But maybe this is, at long last, the catalyst we need. Perhaps, with corporate giants like Twitter, Facebook and Nike taking a stand, and the greater public finally taking notice, we can cut out the core of racism in our country and fill that void with egalitarian systems that serve and protect ALL citizens. IF that is, those companies put their money and efforts where their mouths are, and IF we don’t forget George Floyd as soon as the next news cycle starts. Maybe we can finally begin to remedy our past transgressions as a nation. Maybe it is end of times. End of racist times. We can not only hope, we can help make it happen.
When my oldest was asked, as a kindergartener, “What’s something your mom always says?” that was his response. He could’ve said any number of things:
What’s that smell?
Why is this wet?
I JUST cleaned this.
Not ’til I finish my coffee.
Get down. That wasn’t meant to hold your weight.
Or the ubiquitous, Why is there always crap all over the living room?
But my lovely firstborn chose something that makes me sound insightful. I would deliver this “learning experience” adage when he was down on himself for making a mistake, trying to point out that mistakes are how we learn to do something different the next time. I was not born with this wisdom. I, just like my kid, expected perfection of myself the first and every time. It was only later in life I began to tell myself to learn from my screwups and move on.
While all of this sheltering in place isn’t a mistake I’ve made, instead of lamenting what we can’t do, what’s not available, I can look at what I’ve learned from it.
We do not actually need all the activities we had previously scheduled into our lives.
We are all pretty good at entertaining ourselves (even the oldest, extrovert child) when we have ample opportunity.
While I am fond of baking, given enough free time, I still don’t like to cook.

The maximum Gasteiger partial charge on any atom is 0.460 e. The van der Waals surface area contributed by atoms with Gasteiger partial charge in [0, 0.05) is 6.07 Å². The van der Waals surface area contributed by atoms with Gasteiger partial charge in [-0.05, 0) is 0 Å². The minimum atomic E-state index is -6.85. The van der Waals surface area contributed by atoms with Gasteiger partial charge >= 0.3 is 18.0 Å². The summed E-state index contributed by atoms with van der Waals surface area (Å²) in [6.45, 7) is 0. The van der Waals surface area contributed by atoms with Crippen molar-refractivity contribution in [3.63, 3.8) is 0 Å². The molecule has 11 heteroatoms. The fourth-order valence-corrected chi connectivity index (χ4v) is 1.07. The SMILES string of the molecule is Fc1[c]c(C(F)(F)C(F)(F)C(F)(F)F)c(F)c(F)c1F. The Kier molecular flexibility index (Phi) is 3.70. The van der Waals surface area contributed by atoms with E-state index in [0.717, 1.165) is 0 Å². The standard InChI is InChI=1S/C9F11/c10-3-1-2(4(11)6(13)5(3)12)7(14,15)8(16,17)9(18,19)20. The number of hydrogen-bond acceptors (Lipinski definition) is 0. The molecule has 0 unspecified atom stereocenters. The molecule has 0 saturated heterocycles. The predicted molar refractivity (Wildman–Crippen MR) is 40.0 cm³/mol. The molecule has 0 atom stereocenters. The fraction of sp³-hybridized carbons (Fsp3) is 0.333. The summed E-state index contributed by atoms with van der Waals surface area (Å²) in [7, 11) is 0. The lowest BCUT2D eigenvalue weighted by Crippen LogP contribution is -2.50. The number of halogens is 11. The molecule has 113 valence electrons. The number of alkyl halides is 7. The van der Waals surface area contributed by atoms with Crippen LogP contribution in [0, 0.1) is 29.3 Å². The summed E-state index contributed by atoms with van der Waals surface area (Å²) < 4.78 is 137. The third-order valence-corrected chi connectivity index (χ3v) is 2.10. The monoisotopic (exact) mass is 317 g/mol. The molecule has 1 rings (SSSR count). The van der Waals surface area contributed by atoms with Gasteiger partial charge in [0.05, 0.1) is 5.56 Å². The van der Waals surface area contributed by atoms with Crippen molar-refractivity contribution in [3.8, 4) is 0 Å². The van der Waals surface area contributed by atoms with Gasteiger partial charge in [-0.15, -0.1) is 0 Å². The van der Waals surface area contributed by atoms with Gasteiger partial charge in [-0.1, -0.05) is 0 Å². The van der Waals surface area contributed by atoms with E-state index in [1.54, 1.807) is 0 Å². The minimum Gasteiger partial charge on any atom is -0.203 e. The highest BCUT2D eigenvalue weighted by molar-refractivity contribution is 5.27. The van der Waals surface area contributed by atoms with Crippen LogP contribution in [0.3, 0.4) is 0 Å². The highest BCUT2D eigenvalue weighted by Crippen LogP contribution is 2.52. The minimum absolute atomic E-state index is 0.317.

The people in my neighborhood are awesomely supportive of each other in good times and bad.
Having only each other to play with for quite some time, our kids are now emotionally closer to each other.
I hadn’t lost interest in my hobbies before the pandemic; I’d just lost time and energy enough to want to pursue them.
Jason and I can still do projects together, and even if they are a pain in the ass, we don’t take it out on each other.
Trading books, puzzles and plant cuttings with friends may not be the same as dishing in a bar together, but it’s fun and bonding in a whole different way.
These are the things I want to hang onto longterm. Most of them have to do with protecting free time so that everyone in our family has the opportunity to get bored and think, “what next?”
Some people take “what next?” time and invent things to solve the world’s problems or start new, innovative companies or side hustles. That’s not what I’m after here. I want to maintain the leisure we’ve found during this time of everything shut down — books, movies, gardening, playing. That, to me, is the stuff that makes life worth living. And coronavirus has made me realize, I missed it. What have you learned from the pandemic fallout that you’d like to keep, longterm?